In addition to the low molecular weight antioxidant molecules, antioxidant enzymes are also protective against oxidative damage (Jeeva et al., 2015). The present data shows higher CAT activity in the OB group than the NW group. The low antioxidant activities and high CAT activity in the OB group are suggestive of the presence of oxidative stress, as reported by several publications (Tinahones et al., 2008; Bausenwein et al., 2009; Zhang, Liu & Zong, 2016). CAT is a tetrameric protein and is predominantly found in peroxisomes. It catalyses the conversion of hydrogen peroxide to hydrogen and water (Ighodaro & Akinloy, 2018). The increased CAT activity could be a compensatory mechanism to overcome the increased hydrogen peroxide content. Our finding was in line with the study by Rindler who reported a significant increase in CAT activity in mouse fed with a high-fat diet, for 2–30 weeks (Rindler et al., 2013). Indeed, overexpression of CAT has been shown to be beneficial in preventing oxidative damage (Awad, Aldosari & Abid, 2018).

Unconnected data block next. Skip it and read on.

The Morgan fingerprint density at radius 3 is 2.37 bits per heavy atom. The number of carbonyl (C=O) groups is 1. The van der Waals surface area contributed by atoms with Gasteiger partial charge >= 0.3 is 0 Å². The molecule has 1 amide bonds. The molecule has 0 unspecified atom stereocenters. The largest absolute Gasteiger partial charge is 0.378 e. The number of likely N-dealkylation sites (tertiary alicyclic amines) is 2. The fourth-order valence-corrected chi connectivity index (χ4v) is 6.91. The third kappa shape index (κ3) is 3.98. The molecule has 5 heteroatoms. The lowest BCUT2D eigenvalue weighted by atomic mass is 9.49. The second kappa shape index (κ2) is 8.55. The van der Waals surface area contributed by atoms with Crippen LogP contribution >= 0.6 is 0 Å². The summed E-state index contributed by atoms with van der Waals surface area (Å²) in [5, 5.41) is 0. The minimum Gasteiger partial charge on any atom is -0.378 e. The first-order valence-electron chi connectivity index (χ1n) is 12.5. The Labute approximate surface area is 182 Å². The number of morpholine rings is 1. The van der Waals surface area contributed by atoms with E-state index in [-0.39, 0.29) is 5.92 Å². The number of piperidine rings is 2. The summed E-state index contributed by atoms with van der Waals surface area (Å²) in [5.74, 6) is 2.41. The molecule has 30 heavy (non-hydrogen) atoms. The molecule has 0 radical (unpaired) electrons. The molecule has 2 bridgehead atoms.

In this study, determination of oxidative damage was done by measuring levels of MDA and ROS in plasma. Results from the study demonstrate no significant differences in MDA and ROS levels among the different BMI groups. This implies that body fat does not contribute to the oxidative stress state. However, based on the findings of similar studies, the levels of MDA and ROS were reported to be significantly higher in the high BMI group (Yesilbursa et al., 2004; Sankhla et al., 2012; An et al., 2018). We speculated that the lack of significant differences in the oxidative stress parameters of the OB group, despite reduced antioxidant activities, could be due to the removal of the radicals by the increased CAT activity. It is also possible that changes in the levels of ROS and MDA in the OB group were too little that it could not be detected by the assays.